Human-specific diseases

The Organ on Chip approach is particularly relevant for human-specific diseases for which there are no appropriate animal models. These include many human neurological and psychiatric diseases and conditions of the heart, as well as diseases in which the human immune system plays a crucial role. Evolution and progression of cancer, cardiovascular diseases, amyotrophic lateral sclerosis, multiple sclerosis, Alzheimer, macular degeneration, diabetes, rheumatic diseases and diseases like SLE, skin diseases and fibrotic conditions are all affected by our unique immune system.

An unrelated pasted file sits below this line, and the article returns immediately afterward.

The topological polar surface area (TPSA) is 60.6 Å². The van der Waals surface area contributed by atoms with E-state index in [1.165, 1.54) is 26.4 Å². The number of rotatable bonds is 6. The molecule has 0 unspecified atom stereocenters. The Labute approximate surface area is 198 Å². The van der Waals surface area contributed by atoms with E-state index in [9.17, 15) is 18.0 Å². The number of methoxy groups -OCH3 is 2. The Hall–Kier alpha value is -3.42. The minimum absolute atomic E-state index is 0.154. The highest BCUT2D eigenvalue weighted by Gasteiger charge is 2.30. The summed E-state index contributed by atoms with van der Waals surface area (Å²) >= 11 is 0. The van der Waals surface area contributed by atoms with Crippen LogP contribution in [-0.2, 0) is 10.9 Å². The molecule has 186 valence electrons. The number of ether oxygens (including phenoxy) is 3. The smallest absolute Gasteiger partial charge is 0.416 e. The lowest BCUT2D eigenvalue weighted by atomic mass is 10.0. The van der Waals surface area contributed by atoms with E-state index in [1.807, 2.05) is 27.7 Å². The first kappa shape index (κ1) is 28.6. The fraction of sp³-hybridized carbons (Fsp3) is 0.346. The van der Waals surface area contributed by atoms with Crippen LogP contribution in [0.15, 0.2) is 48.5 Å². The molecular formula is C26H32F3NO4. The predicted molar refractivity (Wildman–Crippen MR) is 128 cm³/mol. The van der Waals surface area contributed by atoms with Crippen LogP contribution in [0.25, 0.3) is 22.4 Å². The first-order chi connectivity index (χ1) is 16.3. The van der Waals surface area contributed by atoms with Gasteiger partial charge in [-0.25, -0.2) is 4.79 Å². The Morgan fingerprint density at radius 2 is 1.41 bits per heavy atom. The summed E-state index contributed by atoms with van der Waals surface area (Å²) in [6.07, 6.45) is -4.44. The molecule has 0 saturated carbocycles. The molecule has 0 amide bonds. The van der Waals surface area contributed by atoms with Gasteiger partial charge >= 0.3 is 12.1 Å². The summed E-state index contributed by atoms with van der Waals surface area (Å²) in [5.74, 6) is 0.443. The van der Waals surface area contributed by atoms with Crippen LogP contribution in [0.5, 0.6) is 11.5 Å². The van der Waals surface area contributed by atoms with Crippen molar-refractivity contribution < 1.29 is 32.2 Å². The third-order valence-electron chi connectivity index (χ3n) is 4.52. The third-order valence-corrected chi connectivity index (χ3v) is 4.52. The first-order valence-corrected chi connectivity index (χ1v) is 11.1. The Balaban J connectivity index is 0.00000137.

Combining the Organ on Chip approach with human cellular and molecular immune components will hugely benefit understanding underlying mechanisms of human disease, how to delay its progression and how to find new cures. Organ on Chip models are expected to improve drug toxicity screening, and to be increasingly used for drug target discovery, development of new drugs, drug metabolism and pharmacokinetics, and drug uptake. The FDA (Food and Drug Administration) in the USA which provides regulatory guidelines for market introduction of drugs has recommended use of human stem cell alternatives for cardiac safety pharmacology as an alternative to present (animal) models. Just one example of where Organ on Chip formats based on human stem cells could soon make inroads on the drug regulatory process.